On Wednesday, Aug. 28, the National Energy Board (NEB) became the Canada Energy Regulator (CER). For further information please visit our Implementing the Canadian Energy Regulator Act information page
The National Energy Board (NEB) is producing a series of short videos that explain many of our regulatory functions and the technical aspects of our work. If you want to learn more about what we do and how we do it, check it out. Have a topic you would like us to do a video on? Send us an email: firstname.lastname@example.org.
- Full life-cycle regulation and NEB responsibilities
- Applications and hearings
- Building new facilities
- Damage prevention/Emergency management
Full life-cycle regulation and NEB responsibilities
A discussion with Iain Colquhoun NEB Professional Leader, Engineering.
When the complaints come from people whose land, business, home, or traditional or recreational activities are directly impacted by regulated facilities or activities, the NEB has a complaint resolution process to help resolve them.
With over 450 employees with expertise in law, environment, engineering, economics, community and Aboriginal relations, we make sure pipeline companies meet strict requirements to keep Canadians and the environment safe.
Canada is a vast nation with an incredibly diverse energy mix. An important part of our country’s future will be determined by how energy is produced and used.
We take safety, and the protection of the environment, seriously at the NEB.
Pipeline companies must follow the NEB Act and regulations, and any federal, provincial, or municipal requirements that apply when planning a project in Canada.
When a pipeline project is approved, a number of conditions are attached to that approval and some need to be met before construction can begin.
Applications and hearings
If a company wants to build or change an NEB – regulated pipeline they apply to us for permission. For major pipeline projects, our review can include a public hearing.
Public participation is an important part of any National Energy Board hearing.
When a major pipeline project is approved, one of the things companies have to do before starting construction is to get formal approval from the NEB of the exact location where the pipeline will be built.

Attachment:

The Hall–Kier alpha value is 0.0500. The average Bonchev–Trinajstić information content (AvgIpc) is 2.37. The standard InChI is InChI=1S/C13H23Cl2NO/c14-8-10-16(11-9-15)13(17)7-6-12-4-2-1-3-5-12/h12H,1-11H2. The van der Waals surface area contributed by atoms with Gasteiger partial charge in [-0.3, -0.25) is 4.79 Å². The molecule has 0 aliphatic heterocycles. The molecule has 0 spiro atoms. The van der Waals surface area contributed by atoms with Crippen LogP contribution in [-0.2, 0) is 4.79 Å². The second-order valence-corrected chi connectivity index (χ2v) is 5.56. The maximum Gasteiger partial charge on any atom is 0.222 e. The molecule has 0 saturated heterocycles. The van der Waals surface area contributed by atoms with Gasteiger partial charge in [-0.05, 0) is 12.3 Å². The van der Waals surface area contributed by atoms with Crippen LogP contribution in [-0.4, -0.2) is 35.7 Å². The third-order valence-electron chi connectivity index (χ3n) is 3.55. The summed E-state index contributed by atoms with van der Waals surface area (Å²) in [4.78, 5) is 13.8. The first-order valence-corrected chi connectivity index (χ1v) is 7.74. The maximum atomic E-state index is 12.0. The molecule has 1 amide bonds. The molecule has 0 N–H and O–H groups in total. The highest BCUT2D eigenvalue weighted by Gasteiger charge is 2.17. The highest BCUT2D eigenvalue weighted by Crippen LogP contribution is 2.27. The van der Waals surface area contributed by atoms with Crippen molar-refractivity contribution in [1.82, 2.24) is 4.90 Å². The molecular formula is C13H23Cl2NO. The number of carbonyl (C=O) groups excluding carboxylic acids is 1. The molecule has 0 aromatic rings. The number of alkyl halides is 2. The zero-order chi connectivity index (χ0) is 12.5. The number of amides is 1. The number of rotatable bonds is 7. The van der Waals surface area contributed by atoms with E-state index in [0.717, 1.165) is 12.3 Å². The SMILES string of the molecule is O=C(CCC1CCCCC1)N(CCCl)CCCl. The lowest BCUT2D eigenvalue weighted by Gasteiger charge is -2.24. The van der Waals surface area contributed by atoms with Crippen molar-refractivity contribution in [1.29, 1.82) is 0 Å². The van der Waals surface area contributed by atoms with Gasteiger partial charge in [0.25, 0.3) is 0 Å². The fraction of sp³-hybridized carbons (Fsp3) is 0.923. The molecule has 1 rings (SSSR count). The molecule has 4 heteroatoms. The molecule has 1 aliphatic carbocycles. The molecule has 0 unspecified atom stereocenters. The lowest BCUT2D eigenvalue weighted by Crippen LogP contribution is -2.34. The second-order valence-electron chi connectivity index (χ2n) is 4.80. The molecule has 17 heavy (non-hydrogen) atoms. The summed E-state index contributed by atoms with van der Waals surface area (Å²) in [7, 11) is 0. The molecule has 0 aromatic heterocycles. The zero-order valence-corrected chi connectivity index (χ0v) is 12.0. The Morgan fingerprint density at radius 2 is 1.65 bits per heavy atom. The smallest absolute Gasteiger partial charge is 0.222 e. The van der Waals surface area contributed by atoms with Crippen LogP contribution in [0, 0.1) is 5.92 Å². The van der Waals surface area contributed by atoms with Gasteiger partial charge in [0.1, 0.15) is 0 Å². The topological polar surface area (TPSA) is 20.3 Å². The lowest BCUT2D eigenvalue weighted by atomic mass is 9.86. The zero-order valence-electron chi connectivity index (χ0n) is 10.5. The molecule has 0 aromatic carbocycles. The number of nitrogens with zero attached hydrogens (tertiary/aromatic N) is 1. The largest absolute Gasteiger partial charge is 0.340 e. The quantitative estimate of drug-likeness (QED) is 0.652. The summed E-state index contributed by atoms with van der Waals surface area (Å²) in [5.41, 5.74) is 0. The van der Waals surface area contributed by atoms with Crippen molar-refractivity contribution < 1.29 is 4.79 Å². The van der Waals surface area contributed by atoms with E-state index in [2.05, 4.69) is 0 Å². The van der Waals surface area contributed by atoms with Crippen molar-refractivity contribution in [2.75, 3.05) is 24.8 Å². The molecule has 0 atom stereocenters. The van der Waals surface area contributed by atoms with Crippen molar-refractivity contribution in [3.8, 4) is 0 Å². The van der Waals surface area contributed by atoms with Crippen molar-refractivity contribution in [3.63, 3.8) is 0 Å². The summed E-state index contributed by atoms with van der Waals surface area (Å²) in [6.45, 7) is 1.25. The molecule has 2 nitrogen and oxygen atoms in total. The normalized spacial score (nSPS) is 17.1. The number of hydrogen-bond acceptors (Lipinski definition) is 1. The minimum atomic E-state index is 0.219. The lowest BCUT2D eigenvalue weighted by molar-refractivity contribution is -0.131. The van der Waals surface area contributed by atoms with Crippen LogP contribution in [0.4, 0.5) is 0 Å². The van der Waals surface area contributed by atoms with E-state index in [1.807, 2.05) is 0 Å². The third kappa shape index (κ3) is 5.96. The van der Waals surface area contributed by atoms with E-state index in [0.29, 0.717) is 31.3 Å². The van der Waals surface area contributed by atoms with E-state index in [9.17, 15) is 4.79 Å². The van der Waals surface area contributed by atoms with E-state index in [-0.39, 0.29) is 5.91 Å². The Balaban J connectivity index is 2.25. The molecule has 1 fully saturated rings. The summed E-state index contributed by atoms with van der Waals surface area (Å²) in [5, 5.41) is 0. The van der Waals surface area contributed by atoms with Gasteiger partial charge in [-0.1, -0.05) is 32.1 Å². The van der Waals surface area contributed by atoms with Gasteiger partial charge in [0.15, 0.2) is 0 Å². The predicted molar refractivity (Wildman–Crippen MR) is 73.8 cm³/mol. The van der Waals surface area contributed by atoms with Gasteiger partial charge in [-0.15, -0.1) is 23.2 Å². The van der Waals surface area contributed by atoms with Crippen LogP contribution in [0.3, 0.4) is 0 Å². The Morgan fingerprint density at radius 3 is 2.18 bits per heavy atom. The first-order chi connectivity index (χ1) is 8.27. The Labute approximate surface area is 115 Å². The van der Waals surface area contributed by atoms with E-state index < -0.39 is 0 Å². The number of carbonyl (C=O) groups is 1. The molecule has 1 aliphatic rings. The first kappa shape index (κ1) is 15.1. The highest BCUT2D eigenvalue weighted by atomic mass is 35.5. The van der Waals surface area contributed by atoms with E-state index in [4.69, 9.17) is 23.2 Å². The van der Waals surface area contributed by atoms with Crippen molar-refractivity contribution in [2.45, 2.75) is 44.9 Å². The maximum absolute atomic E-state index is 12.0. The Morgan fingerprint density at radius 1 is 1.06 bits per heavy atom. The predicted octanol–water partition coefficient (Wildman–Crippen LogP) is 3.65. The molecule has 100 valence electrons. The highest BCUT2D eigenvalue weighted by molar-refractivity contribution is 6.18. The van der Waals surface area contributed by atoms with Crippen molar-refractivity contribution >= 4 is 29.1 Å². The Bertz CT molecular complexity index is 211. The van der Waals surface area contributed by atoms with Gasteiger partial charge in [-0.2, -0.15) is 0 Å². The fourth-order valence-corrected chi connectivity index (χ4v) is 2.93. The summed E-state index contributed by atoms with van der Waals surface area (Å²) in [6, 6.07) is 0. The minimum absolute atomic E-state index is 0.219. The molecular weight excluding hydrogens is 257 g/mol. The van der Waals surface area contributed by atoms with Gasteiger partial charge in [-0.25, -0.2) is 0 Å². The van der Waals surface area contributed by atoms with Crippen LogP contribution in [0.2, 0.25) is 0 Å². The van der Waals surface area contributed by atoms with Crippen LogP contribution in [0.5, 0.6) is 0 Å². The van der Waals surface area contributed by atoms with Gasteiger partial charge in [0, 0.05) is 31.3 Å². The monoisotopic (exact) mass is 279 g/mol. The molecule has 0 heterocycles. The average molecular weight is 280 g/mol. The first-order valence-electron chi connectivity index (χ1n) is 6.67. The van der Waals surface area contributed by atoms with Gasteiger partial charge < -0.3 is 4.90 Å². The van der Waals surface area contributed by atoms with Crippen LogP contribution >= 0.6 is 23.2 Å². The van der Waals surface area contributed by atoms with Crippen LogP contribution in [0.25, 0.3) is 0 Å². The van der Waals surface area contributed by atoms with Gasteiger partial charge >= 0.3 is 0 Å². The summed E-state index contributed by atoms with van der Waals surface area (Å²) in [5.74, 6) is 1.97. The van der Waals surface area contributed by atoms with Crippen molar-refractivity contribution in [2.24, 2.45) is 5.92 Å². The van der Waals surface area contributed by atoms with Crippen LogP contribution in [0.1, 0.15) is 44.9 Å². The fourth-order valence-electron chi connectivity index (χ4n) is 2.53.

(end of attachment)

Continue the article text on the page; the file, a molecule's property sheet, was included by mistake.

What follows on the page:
Building new facilities
Valves serve a variety of functions on the pipeline systems regulated by the NEB.
For pipelines to safely operate, they need careful engineered design.
Use of testing technology is key to pipelines operating safely. One technology used is hydrostatic testing, a form of pressure test.
At the NEB, the safety of Canadians and the environment is our primary concern. And so, we regulate companies to maintain the highest level of pipe and fitting quality assurance.
In pipeline design, the safety of people and the environment is the principal focus.
Damage prevention/Emergency management
In an emergency, we are ready to respond 24 hours a day, 7 days a week, 365 days a year. The NEB maintains an Emergency Operations Centre at its headquarters in Calgary which is activated in an emergency.
The NEB works hard to protect Canadians and our Environment. And this means regulating the ways companies build and operate pipelines.
Just like getting an oil change in a car, pipelines need regular preventative maintenance.
At the NEB, we do everything we can to ensure that companies follow regulations and best practices, so issues don’t arise with pipelines.
The NEB’s Damage Prevention Framework regulates requirements for companies and individuals to safely live and work near pipelines.
When the word abandonment is used in relation to pipelines, it means the company operating it would like to permanently stop using the pipeline to move oil or gas through it.
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